MEXICO CITY – The leading cause of death for marine mammals that beach themselves in Mexico’s Yucatan Peninsula is contact with humans, National Science and Technology Council (CONACYT) officials said Tuesday.
“The majority die because they get caught in fishing nets and, as mammals, they cannot surface to breathe, eventually drowning,” CONACYT Yucatan Marine Mammal Research and Conservation Program director Raul Diaz said.
Fishermen leave nets and other traps in areas that are home to dolphins, which can be attracted by bait.
“If there are fish there, the dolphins may eat them, not knowing that there is a net and getting trapped, becoming more entangled as they try to get out and drowning,” Diaz said.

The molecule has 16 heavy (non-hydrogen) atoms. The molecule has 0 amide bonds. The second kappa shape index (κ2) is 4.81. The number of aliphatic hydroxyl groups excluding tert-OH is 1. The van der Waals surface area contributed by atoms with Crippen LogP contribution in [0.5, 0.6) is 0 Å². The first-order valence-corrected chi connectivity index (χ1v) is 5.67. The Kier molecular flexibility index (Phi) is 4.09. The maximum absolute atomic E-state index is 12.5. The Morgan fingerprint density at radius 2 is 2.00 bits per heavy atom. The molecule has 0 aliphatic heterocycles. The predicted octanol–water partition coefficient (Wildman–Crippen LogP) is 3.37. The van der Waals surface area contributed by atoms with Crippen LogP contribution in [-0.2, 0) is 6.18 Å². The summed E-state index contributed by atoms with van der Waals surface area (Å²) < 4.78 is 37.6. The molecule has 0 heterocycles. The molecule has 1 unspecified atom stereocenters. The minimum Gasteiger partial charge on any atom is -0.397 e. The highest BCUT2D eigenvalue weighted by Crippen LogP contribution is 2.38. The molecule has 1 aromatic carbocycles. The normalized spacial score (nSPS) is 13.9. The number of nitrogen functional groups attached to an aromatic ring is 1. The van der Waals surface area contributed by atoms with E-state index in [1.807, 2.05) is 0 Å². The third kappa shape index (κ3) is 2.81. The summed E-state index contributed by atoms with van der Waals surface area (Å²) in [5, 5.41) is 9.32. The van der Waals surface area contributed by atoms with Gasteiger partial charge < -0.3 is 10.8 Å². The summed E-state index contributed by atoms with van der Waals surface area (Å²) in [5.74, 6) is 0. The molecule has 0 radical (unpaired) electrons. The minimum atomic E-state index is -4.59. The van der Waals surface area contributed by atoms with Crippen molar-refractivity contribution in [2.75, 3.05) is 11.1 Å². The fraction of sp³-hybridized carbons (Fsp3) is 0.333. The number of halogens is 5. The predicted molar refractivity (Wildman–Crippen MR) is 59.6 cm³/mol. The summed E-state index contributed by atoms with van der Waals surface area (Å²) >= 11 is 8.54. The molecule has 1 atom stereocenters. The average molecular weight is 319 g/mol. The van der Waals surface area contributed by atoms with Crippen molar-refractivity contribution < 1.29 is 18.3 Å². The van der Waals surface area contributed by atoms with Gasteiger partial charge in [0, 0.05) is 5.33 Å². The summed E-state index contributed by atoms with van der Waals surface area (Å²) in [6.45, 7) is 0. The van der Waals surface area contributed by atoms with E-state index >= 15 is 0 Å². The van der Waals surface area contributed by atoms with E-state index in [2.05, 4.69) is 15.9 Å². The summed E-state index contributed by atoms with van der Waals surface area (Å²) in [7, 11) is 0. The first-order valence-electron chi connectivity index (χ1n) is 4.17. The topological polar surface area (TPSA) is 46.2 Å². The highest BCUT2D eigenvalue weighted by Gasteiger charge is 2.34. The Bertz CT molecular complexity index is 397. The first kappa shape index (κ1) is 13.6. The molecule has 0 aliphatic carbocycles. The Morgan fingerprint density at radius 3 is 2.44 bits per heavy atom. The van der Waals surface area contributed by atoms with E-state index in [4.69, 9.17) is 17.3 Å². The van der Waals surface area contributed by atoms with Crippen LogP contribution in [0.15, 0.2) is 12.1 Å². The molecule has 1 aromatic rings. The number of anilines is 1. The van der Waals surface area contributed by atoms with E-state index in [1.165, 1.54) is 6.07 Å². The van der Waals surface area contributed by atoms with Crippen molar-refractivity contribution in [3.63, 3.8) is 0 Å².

Bottlenose dolphins (Tursiops truncatus), the most common porpoise in the waters around the Yucatan Peninsula, is the species found beached most often.
Among the other marine mammals found beached on the Yucatan’s beaches were pygmy sperm whales (Kogia breviceps), rough-toothed dolphins (Steno bredanensis) and bridled dolphins (Stenella attenuata).
In 2016, marking a first, a finback whale (Balaenoptera physalus) beached itself in the Yucatan.
The number of beached marine mammals in the Yucatan has ranged from 10 in 2013 to one in 2015.
More than 20 marine mammals beached themselves in 2016, while around 15 did so in 2017.